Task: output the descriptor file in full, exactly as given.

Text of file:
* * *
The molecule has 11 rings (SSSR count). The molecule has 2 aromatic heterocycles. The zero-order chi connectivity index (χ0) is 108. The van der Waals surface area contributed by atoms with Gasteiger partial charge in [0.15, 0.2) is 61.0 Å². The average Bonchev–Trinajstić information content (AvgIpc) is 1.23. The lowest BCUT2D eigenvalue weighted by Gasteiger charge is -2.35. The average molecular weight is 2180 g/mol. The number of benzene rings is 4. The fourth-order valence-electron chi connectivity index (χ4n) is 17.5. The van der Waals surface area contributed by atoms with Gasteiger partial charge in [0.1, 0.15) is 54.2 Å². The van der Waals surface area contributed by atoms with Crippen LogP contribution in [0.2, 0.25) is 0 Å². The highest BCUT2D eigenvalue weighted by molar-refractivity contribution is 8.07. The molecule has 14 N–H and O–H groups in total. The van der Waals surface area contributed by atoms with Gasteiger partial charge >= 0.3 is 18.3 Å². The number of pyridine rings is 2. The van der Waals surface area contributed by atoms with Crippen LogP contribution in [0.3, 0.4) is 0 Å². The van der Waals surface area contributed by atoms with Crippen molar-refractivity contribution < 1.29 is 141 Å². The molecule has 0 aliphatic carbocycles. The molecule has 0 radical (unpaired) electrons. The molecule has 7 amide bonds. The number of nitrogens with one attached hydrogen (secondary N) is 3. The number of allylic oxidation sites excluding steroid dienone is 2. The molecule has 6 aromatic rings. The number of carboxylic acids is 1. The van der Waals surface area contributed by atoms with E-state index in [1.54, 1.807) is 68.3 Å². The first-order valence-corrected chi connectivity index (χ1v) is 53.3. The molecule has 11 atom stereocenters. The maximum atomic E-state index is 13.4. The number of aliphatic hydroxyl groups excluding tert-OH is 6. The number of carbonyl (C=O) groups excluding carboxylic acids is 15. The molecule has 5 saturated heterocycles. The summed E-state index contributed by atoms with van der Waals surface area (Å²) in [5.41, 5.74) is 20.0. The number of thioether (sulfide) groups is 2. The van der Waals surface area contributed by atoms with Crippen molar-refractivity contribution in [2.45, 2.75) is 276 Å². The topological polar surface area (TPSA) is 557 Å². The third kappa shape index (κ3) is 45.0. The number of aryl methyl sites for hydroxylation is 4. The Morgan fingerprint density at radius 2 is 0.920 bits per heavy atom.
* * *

The molecule has 11 rings (SSSR count). The molecule has 2 aromatic heterocycles. The zero-order chi connectivity index (χ0) is 108. The van der Waals surface area contributed by atoms with Gasteiger partial charge in [0.15, 0.2) is 61.0 Å². The average Bonchev–Trinajstić information content (AvgIpc) is 1.23. The lowest BCUT2D eigenvalue weighted by Gasteiger charge is -2.35. The average molecular weight is 2180 g/mol. The number of benzene rings is 4. The fourth-order valence-electron chi connectivity index (χ4n) is 17.5. The van der Waals surface area contributed by atoms with Gasteiger partial charge in [0.1, 0.15) is 54.2 Å². The van der Waals surface area contributed by atoms with Crippen LogP contribution in [0.2, 0.25) is 0 Å². The highest BCUT2D eigenvalue weighted by molar-refractivity contribution is 8.07. The molecule has 14 N–H and O–H groups in total. The van der Waals surface area contributed by atoms with Gasteiger partial charge >= 0.3 is 18.3 Å². The number of pyridine rings is 2. The van der Waals surface area contributed by atoms with Crippen LogP contribution in [0.3, 0.4) is 0 Å². The van der Waals surface area contributed by atoms with Crippen molar-refractivity contribution < 1.29 is 141 Å². The molecule has 0 aliphatic carbocycles. The molecule has 0 radical (unpaired) electrons. The molecule has 7 amide bonds. The number of nitrogens with one attached hydrogen (secondary N) is 3. The number of allylic oxidation sites excluding steroid dienone is 2. The molecule has 6 aromatic rings. The number of carboxylic acids is 1. The van der Waals surface area contributed by atoms with E-state index in [1.54, 1.807) is 68.3 Å². The first-order valence-corrected chi connectivity index (χ1v) is 53.3. The molecule has 11 atom stereocenters. The maximum atomic E-state index is 13.4. The number of aliphatic hydroxyl groups excluding tert-OH is 6. The number of carbonyl (C=O) groups excluding carboxylic acids is 15. The molecule has 5 saturated heterocycles. The summed E-state index contributed by atoms with van der Waals surface area (Å²) in [5.41, 5.74) is 20.0. The number of thioether (sulfide) groups is 2. The van der Waals surface area contributed by atoms with Crippen molar-refractivity contribution in [2.45, 2.75) is 276 Å². The topological polar surface area (TPSA) is 557 Å². The third kappa shape index (κ3) is 45.0. The number of aryl methyl sites for hydroxylation is 4. The Morgan fingerprint density at radius 2 is 0.920 bits per heavy atom.